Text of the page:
While we’re on the subject of empty threats from federal officials—and do see Julian Sanchez’s post hitting the same subject—it has been more than four years since then-Secretary of Homeland Security Michael Chertoff said about the REAL ID Act:

If we don’t get it done now, someone is going to be sitting around in three or four years explaining to the next 9/11 Commission why we didn’t do it.

Secretary Chertoff was wrong—factually wrong on the imminence and nature of the terror threat, and ethically wrong to tout terror threats in an attempt to defeat the will of our free people.

With our stubborn insistence on freedom, the American people and state leaders have done a better job of assessing the threat environment than the Secretary of Homeland Security. As I said when I testified on this topic to the Pennsylvania legislature, state leaders should continue to recognize that they are as equipped, if not better equipped, than federal officials to judge what is right for their people. Counterterrorism and airport security are not an exception to that, though federal imperiousness in these areas remains at a high.

Flynn’s ‘Recalibrating Homeland Security’

The May/June issue of Foreign Affairs focuses on “The New Arab Revolt” (also the focus of an event at Cato a month ago). Some of the articles have a touch of datedness because they refer to the continuing pursuit of Osama bin Laden. But not so Stephen Flynn’s “Recalibrating Homeland Security,” ($) a terrific discussion of how the federal government’s post-9/11 policies have failed to meet the challenge of terrorism. Flynn throws a sentence at the living icon of al Qaeda, but the insights of his article are well worth taking in.

Most insightfully, Flynn theorizes just why it is that “nearly a decade after al Qaeda struck the World Trade Center and the Pentagon, Washington still lacks a coherent strategy for harnessing the nation’s best assets for managing risks to the homeland—civil society and the private sector.”

During the Cold War, the threat of nuclear war with the Soviet Union required “a large, complex, and highly secretive national security establishment.”

To an extraordinary extent, this same self-contained Cold War-era national security apparatus is what Washington is using today to confront the far different challenge presented by terrorism. U.S. federal law enforcement agencies, the border agencies, and the Transportation Security Administration (TSA) are subsumed in a world of security clearances and classified documents. Prohibited from sharing information on threats and vulnerabilities with the general public, these departments’ officials have become increasingly isolated from the people that they serve.

This helps explain TSA’s effrontery with travelers, the “secrecy reflex,” and the ongoing risk of overreaction. Flynn stresses that focusing on resiliency will do our country much better than those brittle, fear-backed political demands for 100% protection.

“Read the whole thing” is a bloggic accolade that I use sparingly, recognizing the limits on readers’ time. At a brief 10 pages, despite the hurdle of having to log in/buy access to the article, Flynn’s “Recalibrating Homeland Security” gets my: Read the whole thing.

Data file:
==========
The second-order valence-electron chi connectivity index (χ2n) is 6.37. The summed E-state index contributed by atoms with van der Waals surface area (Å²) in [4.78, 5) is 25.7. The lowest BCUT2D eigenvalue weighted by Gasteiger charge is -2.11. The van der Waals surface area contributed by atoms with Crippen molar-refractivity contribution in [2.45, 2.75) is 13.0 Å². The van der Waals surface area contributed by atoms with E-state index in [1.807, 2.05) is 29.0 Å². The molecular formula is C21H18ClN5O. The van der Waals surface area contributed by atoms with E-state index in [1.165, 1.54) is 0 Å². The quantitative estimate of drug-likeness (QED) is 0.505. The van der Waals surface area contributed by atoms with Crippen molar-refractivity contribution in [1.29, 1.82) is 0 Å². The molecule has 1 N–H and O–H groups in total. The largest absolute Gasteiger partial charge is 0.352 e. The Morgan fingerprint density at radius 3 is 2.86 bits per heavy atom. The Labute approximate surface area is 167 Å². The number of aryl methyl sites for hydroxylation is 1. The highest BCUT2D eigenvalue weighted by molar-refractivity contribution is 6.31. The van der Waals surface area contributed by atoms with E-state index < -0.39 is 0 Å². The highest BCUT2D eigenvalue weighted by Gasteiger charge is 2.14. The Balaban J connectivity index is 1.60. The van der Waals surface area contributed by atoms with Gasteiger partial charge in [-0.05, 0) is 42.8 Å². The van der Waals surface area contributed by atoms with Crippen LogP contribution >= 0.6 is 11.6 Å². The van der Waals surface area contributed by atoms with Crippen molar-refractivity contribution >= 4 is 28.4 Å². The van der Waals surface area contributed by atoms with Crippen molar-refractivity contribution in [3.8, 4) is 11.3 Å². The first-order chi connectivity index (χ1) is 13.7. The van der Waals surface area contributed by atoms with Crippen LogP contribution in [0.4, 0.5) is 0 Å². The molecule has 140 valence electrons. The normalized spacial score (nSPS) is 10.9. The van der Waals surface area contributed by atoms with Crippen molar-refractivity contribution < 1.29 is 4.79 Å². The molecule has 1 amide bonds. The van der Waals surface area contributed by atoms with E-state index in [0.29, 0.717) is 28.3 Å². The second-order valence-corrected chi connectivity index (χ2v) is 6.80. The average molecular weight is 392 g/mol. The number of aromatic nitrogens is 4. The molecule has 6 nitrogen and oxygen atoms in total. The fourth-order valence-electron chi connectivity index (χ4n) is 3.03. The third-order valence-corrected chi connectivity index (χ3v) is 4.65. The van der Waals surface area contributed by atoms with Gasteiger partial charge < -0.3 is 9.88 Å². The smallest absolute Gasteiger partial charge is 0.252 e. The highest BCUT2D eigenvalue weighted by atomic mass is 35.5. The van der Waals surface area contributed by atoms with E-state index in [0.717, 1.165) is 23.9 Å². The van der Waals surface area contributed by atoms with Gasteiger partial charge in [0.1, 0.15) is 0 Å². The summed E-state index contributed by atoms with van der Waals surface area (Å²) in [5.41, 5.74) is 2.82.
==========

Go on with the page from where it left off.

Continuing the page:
House Approps Strips TSA of Strip-Search Funds

The fiscal 2012 Department of Homeland Security spending bill is starting to make its way through the process, and the House Appropriations Committee said in a release today that “the bill does not provide $76 million requested by the President for 275 additional advanced inspection technology (AIT) scanners nor the 535 staff requested to operate them.”

If the House committee’s approach carries the day, there won’t be 275 more strip-search machines in our nation’s airports. No word on whether the committee will defund the operations of existing strip-search machines.

Saving money and reducing privacy invasion? Sounds like a win-win.

After bin Laden

As Chris Preble noted early Monday morning, Osama bin Laden is dead. In addition to celebrating V-OBL Day, we should take a moment to reflect on wars of the last decade and the civil liberties we have sacrificed since September 11, 2001. Malou Innocent makes the case for reconsidering our foreign policy, and Jim Harper asks if he can have his airport back. We lay out these thoughts in more detail in this Cato video, After bin Laden.

The phrase “after bin Laden” has a nice ring to it. Cato held counterterrorism conferences in 2009 and 2010, and there’s more Cato work on counterterrorism and homeland security here.

Can I Have My Airport Back Please?

Even while it was a rumor that President Obama would announce that Osama bin Laden had been killed, Americans began to digest the ramifications, asking, for example, “can I have my airport back please?”

Pleasing though it is to have in contemplation, the question is premature. Students of terrorism, such as those who attended our 2009 and 2010 counterterrorism conferences, know that the killing of bin Laden will have little direct effect on the network he spawned. Its indirect, discouraging effect on terrorism is something I mused about in an earlier post.

What about the effects on the rest of us, the people and actors in our great counterterrorism policymaking apparatus?

Osama bin Laden’s survival helped shore up the mystique of the terrorist supervillain, which has fed counterterrorism excess such as the Transportation Security Administration’s domestic airport security gauntlet. Now that bin Laden is gone, the public will be more willing to carefully balance security and privacy in our free country. By a small, but important margin, courts will be less willing to indulge extravagant government claims about threat and risk.

My friends in the national security bureaucracy may honestly perceive the contraction in their power as carelessness about a threat that they have dedicated their professional lives to combating, but the Declaration of Independence touts security only once, and freedom twice, in the phrase “life, liberty, and the pursuit of happiness.” The counterterrorism debate continues.